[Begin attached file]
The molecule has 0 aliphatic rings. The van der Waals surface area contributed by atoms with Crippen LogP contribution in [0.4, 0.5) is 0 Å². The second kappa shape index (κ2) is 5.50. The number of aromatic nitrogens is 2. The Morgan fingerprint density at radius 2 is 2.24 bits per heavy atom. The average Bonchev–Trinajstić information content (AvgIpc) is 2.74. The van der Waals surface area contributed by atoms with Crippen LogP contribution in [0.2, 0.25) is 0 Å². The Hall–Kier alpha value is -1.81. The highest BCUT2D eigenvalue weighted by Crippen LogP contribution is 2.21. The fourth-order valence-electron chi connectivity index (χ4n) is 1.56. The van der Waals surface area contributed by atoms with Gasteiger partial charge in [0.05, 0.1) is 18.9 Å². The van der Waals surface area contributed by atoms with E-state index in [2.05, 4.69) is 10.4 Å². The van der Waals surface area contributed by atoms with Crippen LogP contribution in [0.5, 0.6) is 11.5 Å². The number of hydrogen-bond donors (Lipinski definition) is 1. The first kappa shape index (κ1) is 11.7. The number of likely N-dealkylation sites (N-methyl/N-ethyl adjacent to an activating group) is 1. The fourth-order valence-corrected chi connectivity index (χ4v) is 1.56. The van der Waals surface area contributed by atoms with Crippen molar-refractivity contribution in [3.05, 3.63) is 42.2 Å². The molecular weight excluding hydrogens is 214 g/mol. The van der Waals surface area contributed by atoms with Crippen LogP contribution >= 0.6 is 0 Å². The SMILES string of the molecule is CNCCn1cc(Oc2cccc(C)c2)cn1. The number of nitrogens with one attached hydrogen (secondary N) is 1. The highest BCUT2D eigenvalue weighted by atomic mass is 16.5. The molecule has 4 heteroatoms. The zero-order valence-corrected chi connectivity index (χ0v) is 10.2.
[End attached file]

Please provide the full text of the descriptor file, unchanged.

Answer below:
The molecule has 0 aliphatic rings. The van der Waals surface area contributed by atoms with Crippen LogP contribution in [0.4, 0.5) is 0 Å². The second kappa shape index (κ2) is 5.50. The number of aromatic nitrogens is 2. The Morgan fingerprint density at radius 2 is 2.24 bits per heavy atom. The average Bonchev–Trinajstić information content (AvgIpc) is 2.74. The van der Waals surface area contributed by atoms with Crippen LogP contribution in [0.2, 0.25) is 0 Å². The Hall–Kier alpha value is -1.81. The highest BCUT2D eigenvalue weighted by Crippen LogP contribution is 2.21. The fourth-order valence-electron chi connectivity index (χ4n) is 1.56. The van der Waals surface area contributed by atoms with Gasteiger partial charge in [0.05, 0.1) is 18.9 Å². The van der Waals surface area contributed by atoms with E-state index in [2.05, 4.69) is 10.4 Å². The van der Waals surface area contributed by atoms with Crippen LogP contribution in [0.5, 0.6) is 11.5 Å². The number of hydrogen-bond donors (Lipinski definition) is 1. The first kappa shape index (κ1) is 11.7. The number of likely N-dealkylation sites (N-methyl/N-ethyl adjacent to an activating group) is 1. The fourth-order valence-corrected chi connectivity index (χ4v) is 1.56. The van der Waals surface area contributed by atoms with Crippen molar-refractivity contribution in [3.05, 3.63) is 42.2 Å². The molecular weight excluding hydrogens is 214 g/mol. The van der Waals surface area contributed by atoms with Crippen LogP contribution >= 0.6 is 0 Å². The SMILES string of the molecule is CNCCn1cc(Oc2cccc(C)c2)cn1. The number of nitrogens with one attached hydrogen (secondary N) is 1. The highest BCUT2D eigenvalue weighted by atomic mass is 16.5. The molecule has 4 heteroatoms. The zero-order valence-corrected chi connectivity index (χ0v) is 10.2.